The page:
Characterization of New Bone Constituted at the Interface with Implant by Synchrotron Radiation
Technology developments of implant composition and manufacture have been used in the medical field. Several different implants have been developed with varying degrees of commercial success. As a long-term establishment is a measure of the therapeutic success, it is necessary to use biocompatible implants in order to have good mechanical and fracture resistance of new bone reconstructed at the interface with the implant. Titanium (Ti-Al-4V) implants coated with hydroxyapatite (HAp), Ca10 (PO4)6 (OH)2 are widely used in orthopedic applications in order to obtain a stable and functional direct connection between the bone and the implant. At the implant-bone interface the new bone reconstituted after implantation must have the same orientation as the natural bone in order to accept the implant. Therefore we studied the texture and the crystallinity of the new bone crystals reconstituted at the interface applying by high-energy synchrotron radiation on beamline ID15 at ESRF in Grenoble, France.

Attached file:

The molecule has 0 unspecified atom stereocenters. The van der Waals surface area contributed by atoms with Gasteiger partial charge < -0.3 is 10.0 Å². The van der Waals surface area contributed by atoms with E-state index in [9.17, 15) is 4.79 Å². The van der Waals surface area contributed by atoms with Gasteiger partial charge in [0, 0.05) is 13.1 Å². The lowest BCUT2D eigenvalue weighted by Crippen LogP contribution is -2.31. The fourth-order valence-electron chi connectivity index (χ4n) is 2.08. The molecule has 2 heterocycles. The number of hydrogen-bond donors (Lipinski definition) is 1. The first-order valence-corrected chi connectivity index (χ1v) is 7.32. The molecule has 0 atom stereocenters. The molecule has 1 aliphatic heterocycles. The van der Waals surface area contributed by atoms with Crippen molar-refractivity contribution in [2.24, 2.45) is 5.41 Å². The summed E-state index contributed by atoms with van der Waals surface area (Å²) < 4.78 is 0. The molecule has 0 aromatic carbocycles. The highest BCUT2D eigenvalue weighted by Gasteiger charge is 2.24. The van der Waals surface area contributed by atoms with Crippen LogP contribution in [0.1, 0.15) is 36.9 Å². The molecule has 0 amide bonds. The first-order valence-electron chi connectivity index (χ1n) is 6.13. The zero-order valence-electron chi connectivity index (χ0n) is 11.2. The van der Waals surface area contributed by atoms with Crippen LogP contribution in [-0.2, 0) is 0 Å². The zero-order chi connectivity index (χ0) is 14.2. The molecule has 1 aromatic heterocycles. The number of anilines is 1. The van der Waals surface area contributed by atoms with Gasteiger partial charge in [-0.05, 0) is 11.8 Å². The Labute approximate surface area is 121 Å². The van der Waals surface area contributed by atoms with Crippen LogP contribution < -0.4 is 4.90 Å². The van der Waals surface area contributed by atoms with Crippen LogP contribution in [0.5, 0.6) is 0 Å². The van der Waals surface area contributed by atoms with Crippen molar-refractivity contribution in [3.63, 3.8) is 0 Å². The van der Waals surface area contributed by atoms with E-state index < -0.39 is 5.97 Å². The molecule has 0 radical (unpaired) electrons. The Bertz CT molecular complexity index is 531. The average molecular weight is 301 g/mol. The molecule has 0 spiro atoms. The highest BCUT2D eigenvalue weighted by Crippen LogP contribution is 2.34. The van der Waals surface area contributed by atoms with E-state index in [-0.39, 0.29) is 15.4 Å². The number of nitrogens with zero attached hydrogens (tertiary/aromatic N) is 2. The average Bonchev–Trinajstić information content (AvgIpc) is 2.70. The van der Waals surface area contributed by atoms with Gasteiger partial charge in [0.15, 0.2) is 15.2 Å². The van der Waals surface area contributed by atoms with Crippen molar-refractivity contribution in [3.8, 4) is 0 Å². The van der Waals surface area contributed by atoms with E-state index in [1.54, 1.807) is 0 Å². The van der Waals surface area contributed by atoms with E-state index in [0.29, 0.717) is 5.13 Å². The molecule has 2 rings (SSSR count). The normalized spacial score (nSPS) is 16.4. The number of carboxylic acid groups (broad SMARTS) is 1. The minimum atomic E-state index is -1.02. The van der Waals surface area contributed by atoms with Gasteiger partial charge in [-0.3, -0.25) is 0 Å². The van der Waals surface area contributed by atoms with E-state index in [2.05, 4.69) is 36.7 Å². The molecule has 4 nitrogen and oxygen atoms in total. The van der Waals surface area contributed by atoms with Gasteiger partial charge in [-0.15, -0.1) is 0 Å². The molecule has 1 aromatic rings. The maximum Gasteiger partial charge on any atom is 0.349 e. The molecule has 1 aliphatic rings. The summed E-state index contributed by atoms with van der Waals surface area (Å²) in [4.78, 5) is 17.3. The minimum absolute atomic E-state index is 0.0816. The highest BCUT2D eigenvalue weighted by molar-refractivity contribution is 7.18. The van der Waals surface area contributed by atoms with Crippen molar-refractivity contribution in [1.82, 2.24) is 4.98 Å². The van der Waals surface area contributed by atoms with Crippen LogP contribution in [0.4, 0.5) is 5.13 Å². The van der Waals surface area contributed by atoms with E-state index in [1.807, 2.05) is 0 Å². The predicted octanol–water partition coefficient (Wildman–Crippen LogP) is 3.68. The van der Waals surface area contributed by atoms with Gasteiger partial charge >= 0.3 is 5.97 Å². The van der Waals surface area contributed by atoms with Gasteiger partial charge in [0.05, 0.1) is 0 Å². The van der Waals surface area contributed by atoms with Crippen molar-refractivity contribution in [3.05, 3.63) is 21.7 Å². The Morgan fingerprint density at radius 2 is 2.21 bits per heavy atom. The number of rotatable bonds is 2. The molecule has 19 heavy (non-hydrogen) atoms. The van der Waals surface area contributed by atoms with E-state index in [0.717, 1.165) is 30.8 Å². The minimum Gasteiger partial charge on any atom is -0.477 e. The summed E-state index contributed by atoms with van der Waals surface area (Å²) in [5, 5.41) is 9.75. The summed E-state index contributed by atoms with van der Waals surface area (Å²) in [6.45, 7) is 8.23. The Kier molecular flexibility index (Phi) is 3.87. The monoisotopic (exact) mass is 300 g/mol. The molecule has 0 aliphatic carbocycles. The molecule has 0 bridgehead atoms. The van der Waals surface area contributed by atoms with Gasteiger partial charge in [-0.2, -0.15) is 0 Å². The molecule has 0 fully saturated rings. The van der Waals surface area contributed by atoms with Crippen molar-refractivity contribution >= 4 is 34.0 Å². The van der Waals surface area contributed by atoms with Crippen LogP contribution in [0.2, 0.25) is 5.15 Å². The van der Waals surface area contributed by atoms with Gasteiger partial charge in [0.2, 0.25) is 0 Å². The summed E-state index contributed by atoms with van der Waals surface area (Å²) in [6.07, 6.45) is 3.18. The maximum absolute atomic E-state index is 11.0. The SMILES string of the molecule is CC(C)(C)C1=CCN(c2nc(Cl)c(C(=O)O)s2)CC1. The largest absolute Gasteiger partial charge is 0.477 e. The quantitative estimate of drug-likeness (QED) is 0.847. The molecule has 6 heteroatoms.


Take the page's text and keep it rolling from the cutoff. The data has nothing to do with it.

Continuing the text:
Y. Akiniwa, K. Akita and H. Suzuki
A. Benmarouane et al., "Characterization of New Bone Constituted at the Interface with Implant by Synchrotron Radiation", Materials Science Forum, Vol. 652, pp. 185-190, 2010